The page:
Judge drops 3rd-degree murder charge against ex-cop in George Floyd death

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MINNEAPOLIS (AP) – A Minnesota judge has dismissed a third-degree murder charge filed against the former Minneapolis police officer who pressed his knee against George Floyd’s neck, but the more serious second-degree murder charge remains.

Hennepin County District Court Judge Peter Cahill’s ruling was made public Thursday. Chauvin now faces two counts going forward: second-degree murder and manslaughter.

Cahill also denied defense requests to dismiss the aiding and abetting counts against three other former officers, Thomas Lane, J. Jueng and Tou Thao.

Floyd, a Black man who was in handcuffs, died May 25 after Chauvin pressed his knee against Floyd’s neck as Floyd said he couldn’t breathe and became motionless.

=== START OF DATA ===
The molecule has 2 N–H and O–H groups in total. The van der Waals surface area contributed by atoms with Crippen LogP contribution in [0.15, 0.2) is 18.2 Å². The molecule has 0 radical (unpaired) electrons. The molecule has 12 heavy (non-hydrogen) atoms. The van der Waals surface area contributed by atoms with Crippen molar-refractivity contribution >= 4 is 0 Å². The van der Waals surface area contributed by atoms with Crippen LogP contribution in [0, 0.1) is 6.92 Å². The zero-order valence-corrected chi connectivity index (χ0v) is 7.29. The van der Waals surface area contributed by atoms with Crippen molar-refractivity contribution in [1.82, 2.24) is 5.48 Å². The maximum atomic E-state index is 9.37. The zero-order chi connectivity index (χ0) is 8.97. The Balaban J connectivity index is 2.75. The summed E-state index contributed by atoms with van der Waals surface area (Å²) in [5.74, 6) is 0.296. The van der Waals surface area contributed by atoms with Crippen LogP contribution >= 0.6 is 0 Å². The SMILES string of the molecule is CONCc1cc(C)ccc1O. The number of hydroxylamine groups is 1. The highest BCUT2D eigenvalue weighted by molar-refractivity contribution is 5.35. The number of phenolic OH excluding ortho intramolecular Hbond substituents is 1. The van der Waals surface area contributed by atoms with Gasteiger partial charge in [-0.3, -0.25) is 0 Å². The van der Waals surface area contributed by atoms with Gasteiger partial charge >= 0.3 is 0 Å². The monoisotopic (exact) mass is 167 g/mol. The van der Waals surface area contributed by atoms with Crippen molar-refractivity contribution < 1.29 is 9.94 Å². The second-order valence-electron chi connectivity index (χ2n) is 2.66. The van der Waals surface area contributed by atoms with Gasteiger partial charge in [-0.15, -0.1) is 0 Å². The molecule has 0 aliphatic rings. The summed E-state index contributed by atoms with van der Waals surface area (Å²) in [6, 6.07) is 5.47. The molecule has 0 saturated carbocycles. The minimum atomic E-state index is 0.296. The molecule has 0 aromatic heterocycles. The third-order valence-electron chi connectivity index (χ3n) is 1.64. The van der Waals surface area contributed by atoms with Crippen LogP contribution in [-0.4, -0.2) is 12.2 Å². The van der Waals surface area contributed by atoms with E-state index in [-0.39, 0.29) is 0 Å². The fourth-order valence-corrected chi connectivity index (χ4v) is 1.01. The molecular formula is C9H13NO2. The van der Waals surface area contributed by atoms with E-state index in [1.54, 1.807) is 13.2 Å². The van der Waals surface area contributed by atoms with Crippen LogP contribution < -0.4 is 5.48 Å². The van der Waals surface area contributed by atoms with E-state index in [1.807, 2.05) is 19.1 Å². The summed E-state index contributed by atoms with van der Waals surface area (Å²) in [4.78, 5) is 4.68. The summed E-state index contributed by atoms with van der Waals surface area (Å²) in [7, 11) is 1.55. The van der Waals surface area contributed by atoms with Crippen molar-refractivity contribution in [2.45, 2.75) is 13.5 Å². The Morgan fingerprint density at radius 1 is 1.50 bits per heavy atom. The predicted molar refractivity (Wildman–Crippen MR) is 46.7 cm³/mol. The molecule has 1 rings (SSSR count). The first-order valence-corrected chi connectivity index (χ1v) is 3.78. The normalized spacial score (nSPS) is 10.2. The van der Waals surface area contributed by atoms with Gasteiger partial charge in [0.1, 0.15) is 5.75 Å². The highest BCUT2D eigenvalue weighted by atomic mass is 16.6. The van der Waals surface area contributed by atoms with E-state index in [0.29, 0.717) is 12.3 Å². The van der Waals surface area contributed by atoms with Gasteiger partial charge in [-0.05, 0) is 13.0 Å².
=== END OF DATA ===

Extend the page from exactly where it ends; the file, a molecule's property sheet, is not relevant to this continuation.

In this Sunday, June 7, 2020, photo, the sun shines above a mural honoring George Floyd in Houston’s Third Ward. Floyd, who grew up in the Third Ward, died after being restrained by Minneapolis police officers on Memorial Day. (AP Photo/David J. Phillip)

All four officers were fired.

Prosecutors argued there was probable cause for the officers to go to trial on all of the charges, saying Chauvin intentionally assaulted Floyd, which is an element of the second-degree murder charge, and that the other officers assisted.

Defense attorneys had argued that there was not enough probable cause to charge the former officers. Chauvin’s attorney said his client had no intent to assault or kill Floyd, while attorneys for the other officers argued that their clients did not intend or conspire to help Chauvin.

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